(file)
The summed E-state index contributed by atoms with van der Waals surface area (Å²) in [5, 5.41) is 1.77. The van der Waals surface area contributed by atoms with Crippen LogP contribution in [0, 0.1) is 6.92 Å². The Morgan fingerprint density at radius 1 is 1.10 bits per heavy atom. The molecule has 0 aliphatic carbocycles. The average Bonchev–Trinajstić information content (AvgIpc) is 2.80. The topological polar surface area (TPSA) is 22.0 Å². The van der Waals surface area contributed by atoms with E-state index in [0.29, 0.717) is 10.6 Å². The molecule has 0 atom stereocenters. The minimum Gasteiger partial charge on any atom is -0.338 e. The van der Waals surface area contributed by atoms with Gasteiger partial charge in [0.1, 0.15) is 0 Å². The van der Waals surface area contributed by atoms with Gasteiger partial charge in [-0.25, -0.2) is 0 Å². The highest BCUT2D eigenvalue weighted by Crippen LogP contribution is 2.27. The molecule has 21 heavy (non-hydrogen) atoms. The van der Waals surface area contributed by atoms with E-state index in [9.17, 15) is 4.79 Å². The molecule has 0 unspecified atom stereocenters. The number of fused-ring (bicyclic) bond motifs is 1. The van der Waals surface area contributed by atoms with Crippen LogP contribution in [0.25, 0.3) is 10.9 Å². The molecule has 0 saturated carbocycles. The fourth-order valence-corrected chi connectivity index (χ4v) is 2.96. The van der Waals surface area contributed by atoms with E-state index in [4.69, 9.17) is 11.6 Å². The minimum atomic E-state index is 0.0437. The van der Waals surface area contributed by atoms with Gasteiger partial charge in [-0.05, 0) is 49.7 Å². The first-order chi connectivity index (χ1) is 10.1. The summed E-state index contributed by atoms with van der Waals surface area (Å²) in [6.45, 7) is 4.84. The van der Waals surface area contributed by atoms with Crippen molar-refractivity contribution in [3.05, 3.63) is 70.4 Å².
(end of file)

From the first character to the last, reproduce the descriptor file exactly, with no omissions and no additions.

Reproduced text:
The summed E-state index contributed by atoms with van der Waals surface area (Å²) in [5, 5.41) is 1.77. The van der Waals surface area contributed by atoms with Crippen LogP contribution in [0, 0.1) is 6.92 Å². The Morgan fingerprint density at radius 1 is 1.10 bits per heavy atom. The molecule has 0 aliphatic carbocycles. The average Bonchev–Trinajstić information content (AvgIpc) is 2.80. The topological polar surface area (TPSA) is 22.0 Å². The van der Waals surface area contributed by atoms with E-state index in [0.29, 0.717) is 10.6 Å². The molecule has 0 atom stereocenters. The minimum Gasteiger partial charge on any atom is -0.338 e. The van der Waals surface area contributed by atoms with Gasteiger partial charge in [0.1, 0.15) is 0 Å². The van der Waals surface area contributed by atoms with Gasteiger partial charge in [-0.25, -0.2) is 0 Å². The highest BCUT2D eigenvalue weighted by Crippen LogP contribution is 2.27. The molecule has 21 heavy (non-hydrogen) atoms. The van der Waals surface area contributed by atoms with E-state index in [9.17, 15) is 4.79 Å². The molecule has 0 unspecified atom stereocenters. The number of fused-ring (bicyclic) bond motifs is 1. The van der Waals surface area contributed by atoms with Crippen LogP contribution in [0.25, 0.3) is 10.9 Å². The molecule has 0 saturated carbocycles. The fourth-order valence-corrected chi connectivity index (χ4v) is 2.96. The van der Waals surface area contributed by atoms with E-state index in [4.69, 9.17) is 11.6 Å². The minimum atomic E-state index is 0.0437. The van der Waals surface area contributed by atoms with Gasteiger partial charge in [-0.05, 0) is 49.7 Å². The first-order chi connectivity index (χ1) is 10.1. The summed E-state index contributed by atoms with van der Waals surface area (Å²) in [6.45, 7) is 4.84. The van der Waals surface area contributed by atoms with Crippen molar-refractivity contribution in [3.05, 3.63) is 70.4 Å².